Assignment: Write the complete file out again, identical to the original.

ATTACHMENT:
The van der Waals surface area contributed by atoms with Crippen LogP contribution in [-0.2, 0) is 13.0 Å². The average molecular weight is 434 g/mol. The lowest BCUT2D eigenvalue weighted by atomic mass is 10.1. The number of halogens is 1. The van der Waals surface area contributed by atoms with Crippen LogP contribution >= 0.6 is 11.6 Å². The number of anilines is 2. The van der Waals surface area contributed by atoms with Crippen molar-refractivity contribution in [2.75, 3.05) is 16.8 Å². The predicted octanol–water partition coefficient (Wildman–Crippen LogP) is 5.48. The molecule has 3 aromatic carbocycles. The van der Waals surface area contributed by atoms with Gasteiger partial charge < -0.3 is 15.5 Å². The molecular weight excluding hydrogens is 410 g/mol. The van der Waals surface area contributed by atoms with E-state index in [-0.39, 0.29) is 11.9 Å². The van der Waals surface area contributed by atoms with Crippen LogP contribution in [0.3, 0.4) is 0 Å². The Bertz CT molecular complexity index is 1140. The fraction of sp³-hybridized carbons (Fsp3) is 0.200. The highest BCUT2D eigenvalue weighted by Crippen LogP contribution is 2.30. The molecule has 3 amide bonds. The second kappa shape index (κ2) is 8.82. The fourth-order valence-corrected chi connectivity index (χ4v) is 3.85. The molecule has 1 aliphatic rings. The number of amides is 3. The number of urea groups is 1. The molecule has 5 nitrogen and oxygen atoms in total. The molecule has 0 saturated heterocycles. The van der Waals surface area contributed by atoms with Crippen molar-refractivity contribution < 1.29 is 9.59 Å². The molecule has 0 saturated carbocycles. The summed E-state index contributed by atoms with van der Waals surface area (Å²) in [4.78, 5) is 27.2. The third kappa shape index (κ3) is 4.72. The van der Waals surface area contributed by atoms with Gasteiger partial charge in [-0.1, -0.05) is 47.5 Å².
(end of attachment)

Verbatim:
The van der Waals surface area contributed by atoms with Crippen LogP contribution in [-0.2, 0) is 13.0 Å². The average molecular weight is 434 g/mol. The lowest BCUT2D eigenvalue weighted by atomic mass is 10.1. The number of halogens is 1. The van der Waals surface area contributed by atoms with Crippen LogP contribution >= 0.6 is 11.6 Å². The number of anilines is 2. The van der Waals surface area contributed by atoms with Crippen molar-refractivity contribution in [2.75, 3.05) is 16.8 Å². The predicted octanol–water partition coefficient (Wildman–Crippen LogP) is 5.48. The molecule has 3 aromatic carbocycles. The van der Waals surface area contributed by atoms with Gasteiger partial charge < -0.3 is 15.5 Å². The molecular weight excluding hydrogens is 410 g/mol. The van der Waals surface area contributed by atoms with E-state index in [-0.39, 0.29) is 11.9 Å². The van der Waals surface area contributed by atoms with Crippen LogP contribution in [0.3, 0.4) is 0 Å². The Bertz CT molecular complexity index is 1140. The fraction of sp³-hybridized carbons (Fsp3) is 0.200. The highest BCUT2D eigenvalue weighted by Crippen LogP contribution is 2.30. The molecule has 3 amide bonds. The second kappa shape index (κ2) is 8.82. The fourth-order valence-corrected chi connectivity index (χ4v) is 3.85. The molecule has 1 aliphatic rings. The number of amides is 3. The number of urea groups is 1. The molecule has 5 nitrogen and oxygen atoms in total. The molecule has 0 saturated heterocycles. The van der Waals surface area contributed by atoms with Crippen molar-refractivity contribution < 1.29 is 9.59 Å². The molecule has 0 saturated carbocycles. The summed E-state index contributed by atoms with van der Waals surface area (Å²) in [4.78, 5) is 27.2. The third kappa shape index (κ3) is 4.72. The van der Waals surface area contributed by atoms with Gasteiger partial charge in [-0.1, -0.05) is 47.5 Å².